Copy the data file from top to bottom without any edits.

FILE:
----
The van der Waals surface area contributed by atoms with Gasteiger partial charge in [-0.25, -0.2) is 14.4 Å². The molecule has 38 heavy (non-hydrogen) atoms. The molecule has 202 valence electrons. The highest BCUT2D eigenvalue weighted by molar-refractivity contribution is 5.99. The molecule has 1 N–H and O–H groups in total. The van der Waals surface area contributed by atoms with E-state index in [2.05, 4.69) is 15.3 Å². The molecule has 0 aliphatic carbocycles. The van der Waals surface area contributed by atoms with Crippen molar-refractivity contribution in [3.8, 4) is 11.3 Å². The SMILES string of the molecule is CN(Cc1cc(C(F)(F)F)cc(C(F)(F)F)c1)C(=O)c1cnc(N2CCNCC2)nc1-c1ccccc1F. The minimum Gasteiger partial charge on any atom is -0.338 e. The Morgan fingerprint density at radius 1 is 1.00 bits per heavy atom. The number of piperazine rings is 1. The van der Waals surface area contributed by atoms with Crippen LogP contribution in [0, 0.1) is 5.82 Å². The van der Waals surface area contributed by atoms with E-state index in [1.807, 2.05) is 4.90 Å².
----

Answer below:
The van der Waals surface area contributed by atoms with Gasteiger partial charge in [-0.25, -0.2) is 14.4 Å². The molecule has 38 heavy (non-hydrogen) atoms. The molecule has 202 valence electrons. The highest BCUT2D eigenvalue weighted by molar-refractivity contribution is 5.99. The molecule has 1 N–H and O–H groups in total. The van der Waals surface area contributed by atoms with E-state index in [2.05, 4.69) is 15.3 Å². The molecule has 0 aliphatic carbocycles. The van der Waals surface area contributed by atoms with Crippen molar-refractivity contribution in [3.8, 4) is 11.3 Å². The SMILES string of the molecule is CN(Cc1cc(C(F)(F)F)cc(C(F)(F)F)c1)C(=O)c1cnc(N2CCNCC2)nc1-c1ccccc1F. The minimum Gasteiger partial charge on any atom is -0.338 e. The Morgan fingerprint density at radius 1 is 1.00 bits per heavy atom. The number of piperazine rings is 1. The van der Waals surface area contributed by atoms with Crippen LogP contribution in [0, 0.1) is 5.82 Å². The van der Waals surface area contributed by atoms with E-state index in [1.807, 2.05) is 4.90 Å².